A 401k or 401(k) plan is a plan that allows U.S. workers to save for their retirement. One of the primary
benefits of a 401k retirement plan is that investments into the plan are tax deferred. That means the
earnings you contribute to a
401k plan are not taxed until they are later withdrawn. You can’t simply
invest and withdraw from a 401k at will. Instead, you must follow the 401k rules set forth for these plans.

Contributing to Your 401k

There is a federally-mandated maximum contribution limit for 401k plans. In 2010, the 401k limit remains
$16,500. This is the maximum amount you can contribute to your 401k plan if you are under age 50. If
you turn 50 during the calendar year, you can make a catch-up contribution of $5,000.

You can only contribute to your 401k through payroll deduction. You’re not allowed to invest in your 401k
any other way.

Employers are allowed to contribute to your 401k plan on your behalf. Many employers have a matching
program where they contribute a certain amount that is based on your contribution. For example, your
employer may match your contributions by 50%. So, in that case, if you contribute $500 a month, your
employer would contribute $250.

Although income contributed to your 401k is not federally taxed until it is
withdrawn, it is subject to several other taxes including social security,
Medicare, and federal unemployment taxes.

401k Withdrawal Rules

To withdraw from your 401k without receiving a penalty, you must wait until
you are 59 1/2, with some exceptions. If you retire or leave your company
before age 59 1/2 but after age 55, if you become disabled, or if you meet
your employer’s hardship qualifications you are able to make a
401k withdraw without receiving a penalty. Withdrawing from your 401k in
other circumstances results in a 10% penalty. You’ll also face income taxes
on the amount you’ve withdrawn.

If you’re eligible for withdrawal, you can take a
lump sum distribution minus
a 20% IRS mandatory withholding amount. You can also withdraw the
money to place it into another retirement account.

After you reach 70 1/2 or you retire, you must begin taking the required
minimum distribution (
RMD) from your 401k plan. If you don’t take out the
RMD, you face a penalty from the IRS.

401k Rules on Loans

Some 401k plans allow you to borrow money from them. Those plans that
do allow 401k loans, limit the loans to 50% of the vested balance or
$50,000. Generally, 401k loans have to be repaid within 5 years. You may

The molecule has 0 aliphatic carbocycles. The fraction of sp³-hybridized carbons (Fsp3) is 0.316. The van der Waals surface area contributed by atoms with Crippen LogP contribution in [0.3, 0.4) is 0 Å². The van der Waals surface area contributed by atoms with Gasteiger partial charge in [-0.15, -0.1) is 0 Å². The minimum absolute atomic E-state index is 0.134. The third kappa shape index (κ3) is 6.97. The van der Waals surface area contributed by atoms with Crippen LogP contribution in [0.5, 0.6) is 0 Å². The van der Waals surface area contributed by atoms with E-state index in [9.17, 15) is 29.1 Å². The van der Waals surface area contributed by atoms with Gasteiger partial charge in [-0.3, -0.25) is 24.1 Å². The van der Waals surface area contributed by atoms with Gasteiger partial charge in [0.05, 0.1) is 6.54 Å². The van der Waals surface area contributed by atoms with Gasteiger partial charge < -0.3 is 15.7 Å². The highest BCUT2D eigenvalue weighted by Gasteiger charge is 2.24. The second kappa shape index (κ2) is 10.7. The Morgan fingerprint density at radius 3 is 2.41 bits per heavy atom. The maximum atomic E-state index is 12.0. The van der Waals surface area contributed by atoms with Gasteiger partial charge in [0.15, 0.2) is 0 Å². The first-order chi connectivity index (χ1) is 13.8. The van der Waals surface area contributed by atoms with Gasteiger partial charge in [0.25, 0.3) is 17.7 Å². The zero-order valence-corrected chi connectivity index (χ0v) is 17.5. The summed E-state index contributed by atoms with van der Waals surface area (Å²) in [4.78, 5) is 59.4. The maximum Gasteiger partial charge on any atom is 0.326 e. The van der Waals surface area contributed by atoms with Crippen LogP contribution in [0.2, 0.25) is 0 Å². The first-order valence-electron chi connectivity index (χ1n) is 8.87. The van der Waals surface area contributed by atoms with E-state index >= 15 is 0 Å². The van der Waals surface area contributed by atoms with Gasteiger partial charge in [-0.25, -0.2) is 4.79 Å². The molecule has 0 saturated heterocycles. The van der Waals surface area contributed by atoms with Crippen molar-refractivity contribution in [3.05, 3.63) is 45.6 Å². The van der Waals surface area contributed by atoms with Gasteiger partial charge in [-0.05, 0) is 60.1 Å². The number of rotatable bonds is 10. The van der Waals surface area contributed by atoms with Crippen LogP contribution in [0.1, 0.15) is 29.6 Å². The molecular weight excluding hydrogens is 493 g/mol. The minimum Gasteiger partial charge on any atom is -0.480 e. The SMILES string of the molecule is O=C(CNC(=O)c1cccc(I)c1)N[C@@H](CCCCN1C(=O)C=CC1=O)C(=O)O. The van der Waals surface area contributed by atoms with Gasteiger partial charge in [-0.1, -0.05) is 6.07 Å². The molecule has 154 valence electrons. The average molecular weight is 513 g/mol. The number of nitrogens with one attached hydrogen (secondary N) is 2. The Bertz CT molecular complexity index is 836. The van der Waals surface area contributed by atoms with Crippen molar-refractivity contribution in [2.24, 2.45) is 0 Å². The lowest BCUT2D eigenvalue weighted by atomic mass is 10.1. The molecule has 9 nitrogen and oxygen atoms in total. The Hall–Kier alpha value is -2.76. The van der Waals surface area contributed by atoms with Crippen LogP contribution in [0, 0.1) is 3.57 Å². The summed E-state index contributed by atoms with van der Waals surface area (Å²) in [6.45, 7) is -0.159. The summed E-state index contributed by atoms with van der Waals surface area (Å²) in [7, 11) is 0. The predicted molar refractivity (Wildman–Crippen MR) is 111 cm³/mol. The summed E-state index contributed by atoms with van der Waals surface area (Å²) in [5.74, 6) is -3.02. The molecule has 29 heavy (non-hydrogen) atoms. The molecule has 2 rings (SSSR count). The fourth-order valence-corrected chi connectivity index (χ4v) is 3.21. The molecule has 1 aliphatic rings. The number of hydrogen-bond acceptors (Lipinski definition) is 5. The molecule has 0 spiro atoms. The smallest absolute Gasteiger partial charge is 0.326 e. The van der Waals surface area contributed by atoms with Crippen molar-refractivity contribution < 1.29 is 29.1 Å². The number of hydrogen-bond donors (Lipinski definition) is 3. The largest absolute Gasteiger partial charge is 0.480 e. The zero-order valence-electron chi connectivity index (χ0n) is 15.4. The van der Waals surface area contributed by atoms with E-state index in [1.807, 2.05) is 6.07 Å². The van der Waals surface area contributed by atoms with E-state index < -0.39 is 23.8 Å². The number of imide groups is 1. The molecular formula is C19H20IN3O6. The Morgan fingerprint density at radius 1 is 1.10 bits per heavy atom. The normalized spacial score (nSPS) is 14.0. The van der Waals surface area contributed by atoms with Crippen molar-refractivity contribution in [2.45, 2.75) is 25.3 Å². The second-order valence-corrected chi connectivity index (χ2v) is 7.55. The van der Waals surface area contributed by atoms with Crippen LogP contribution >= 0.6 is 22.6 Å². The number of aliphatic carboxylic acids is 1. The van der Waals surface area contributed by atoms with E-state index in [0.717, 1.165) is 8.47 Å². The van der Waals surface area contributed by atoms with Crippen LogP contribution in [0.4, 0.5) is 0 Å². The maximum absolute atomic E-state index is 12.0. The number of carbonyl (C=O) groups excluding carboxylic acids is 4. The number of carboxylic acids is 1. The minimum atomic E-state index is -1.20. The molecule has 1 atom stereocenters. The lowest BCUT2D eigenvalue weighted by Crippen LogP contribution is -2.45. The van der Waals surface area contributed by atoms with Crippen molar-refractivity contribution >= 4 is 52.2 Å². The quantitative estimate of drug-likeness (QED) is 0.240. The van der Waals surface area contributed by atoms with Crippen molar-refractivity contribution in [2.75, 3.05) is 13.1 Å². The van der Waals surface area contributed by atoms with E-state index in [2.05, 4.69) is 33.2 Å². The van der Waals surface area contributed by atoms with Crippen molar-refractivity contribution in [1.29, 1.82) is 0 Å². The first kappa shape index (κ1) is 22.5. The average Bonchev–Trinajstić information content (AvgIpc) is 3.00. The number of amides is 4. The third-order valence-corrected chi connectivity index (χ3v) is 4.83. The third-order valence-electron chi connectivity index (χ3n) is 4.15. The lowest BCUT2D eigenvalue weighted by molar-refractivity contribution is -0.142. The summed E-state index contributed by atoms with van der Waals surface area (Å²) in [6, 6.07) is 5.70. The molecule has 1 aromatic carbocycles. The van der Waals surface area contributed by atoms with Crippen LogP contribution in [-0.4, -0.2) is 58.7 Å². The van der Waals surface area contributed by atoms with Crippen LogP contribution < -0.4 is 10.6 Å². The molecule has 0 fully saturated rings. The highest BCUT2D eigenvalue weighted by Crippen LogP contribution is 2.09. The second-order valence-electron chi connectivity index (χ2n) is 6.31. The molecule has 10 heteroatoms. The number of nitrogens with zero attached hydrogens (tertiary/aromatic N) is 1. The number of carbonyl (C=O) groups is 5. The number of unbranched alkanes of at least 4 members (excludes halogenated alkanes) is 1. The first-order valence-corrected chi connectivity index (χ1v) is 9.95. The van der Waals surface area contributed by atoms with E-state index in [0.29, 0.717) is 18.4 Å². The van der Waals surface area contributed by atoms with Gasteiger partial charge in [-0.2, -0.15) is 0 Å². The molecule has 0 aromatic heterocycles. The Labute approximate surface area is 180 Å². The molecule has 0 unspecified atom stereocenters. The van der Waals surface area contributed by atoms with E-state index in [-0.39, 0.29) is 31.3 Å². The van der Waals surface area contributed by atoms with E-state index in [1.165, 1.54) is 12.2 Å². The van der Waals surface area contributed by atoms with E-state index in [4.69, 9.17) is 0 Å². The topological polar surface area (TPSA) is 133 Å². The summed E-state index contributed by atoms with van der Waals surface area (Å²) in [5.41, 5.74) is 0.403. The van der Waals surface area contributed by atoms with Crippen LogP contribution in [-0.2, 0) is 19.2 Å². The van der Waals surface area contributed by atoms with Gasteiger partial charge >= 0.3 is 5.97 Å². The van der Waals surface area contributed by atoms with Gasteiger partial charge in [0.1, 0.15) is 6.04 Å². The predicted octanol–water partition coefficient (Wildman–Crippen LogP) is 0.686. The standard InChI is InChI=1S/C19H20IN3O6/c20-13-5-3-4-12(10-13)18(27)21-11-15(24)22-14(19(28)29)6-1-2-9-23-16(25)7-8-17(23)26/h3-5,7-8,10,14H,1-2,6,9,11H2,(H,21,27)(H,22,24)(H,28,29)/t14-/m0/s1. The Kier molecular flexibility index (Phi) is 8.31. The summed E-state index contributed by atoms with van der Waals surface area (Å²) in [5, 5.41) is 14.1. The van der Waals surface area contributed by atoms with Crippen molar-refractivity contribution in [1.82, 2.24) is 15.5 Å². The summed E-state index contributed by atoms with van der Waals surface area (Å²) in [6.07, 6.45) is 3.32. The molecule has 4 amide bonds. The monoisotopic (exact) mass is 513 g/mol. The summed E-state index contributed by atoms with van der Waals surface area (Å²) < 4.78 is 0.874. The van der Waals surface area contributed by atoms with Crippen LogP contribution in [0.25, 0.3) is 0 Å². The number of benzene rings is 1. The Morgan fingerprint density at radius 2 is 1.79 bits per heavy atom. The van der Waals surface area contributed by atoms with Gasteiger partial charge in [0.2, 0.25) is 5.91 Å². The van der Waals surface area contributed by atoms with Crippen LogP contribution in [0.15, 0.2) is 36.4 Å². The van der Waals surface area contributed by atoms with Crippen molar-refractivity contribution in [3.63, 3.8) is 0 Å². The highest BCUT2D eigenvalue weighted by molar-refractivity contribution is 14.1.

take more time to pay your loan if it was used to purchase the home you
currently reside in.

You can only have $50,000 in outstanding
401k loans at any given time. So,
if you need to borrow again after taking out a first loan, the maximum loan
amount is reduced by your current loan. Additionally, you must take out the second loan within 1 year of
the previous loan.

If you leave your company, regardless of the reason, you will have to repay the outstanding 401k loan
balance in full within 60 days. If you don’t repay, the remaining balance will be subject to the 10% early
withdrawal penalty. Similar 401k rules apply if you default on your loan payments.

401k Rollover Rules

When you leave your job, you’re able to do what's called a 401k rollover into your new employer’s 401k
plan, or into another retirement account like an
IRA account. You typically have a certain amount of time,
like 60 days, to deposit your 401k funds into a new account before you face an early withdrawal penalty.
If you don’t have your 401k directly rolled over into your new account, and instead receive the withdrawal
yourself, you will have 20% of the withdrawal withheld. Even though part of your withdrawal is withheld,
you still have to deposit the full amount of previous 401k investment into a new account. That means you
must come up with that 20% from another place.

More Information on the 401k Rules

If you have questions about your 401k plan and the rules you’re required to follow, talk with your 401k
plan administrator. Your manager or human resources contact may be able to help you locate your plan’s
Copyright © 2011 The Money Alert.com. All rights reserved.
All information herein has been prepared solely for informational purposes, and it is not an offer to buy or sell, or a solicitation of an offer to buy or sell any security or instrument or to
participate in any particular trading strategy. The Money Alert does not make any representations or warranties as to the accuracy, timeliness, suitability, completeness, or relevance of any
information prepared by any unaffiliated third party, whether linked to this web site or incorporated herein, and takes no responsibility. All such information is provided solely for
convenience purposes only. The Money Alert is not affiliated with any of the firms or entities listed unless specifically stated. The Money Alert does not provide investment, tax or legal
advice. Please consult the appropriate professional regarding your personal situation.
401K Rules
There are a number of 401k rules that must be followed
when dealing with your 401k plan. 401k rules apply to
contribution limits, loans, rollovers, withdrawals, and
more. So, it's important that they are handled properly.
401k Rules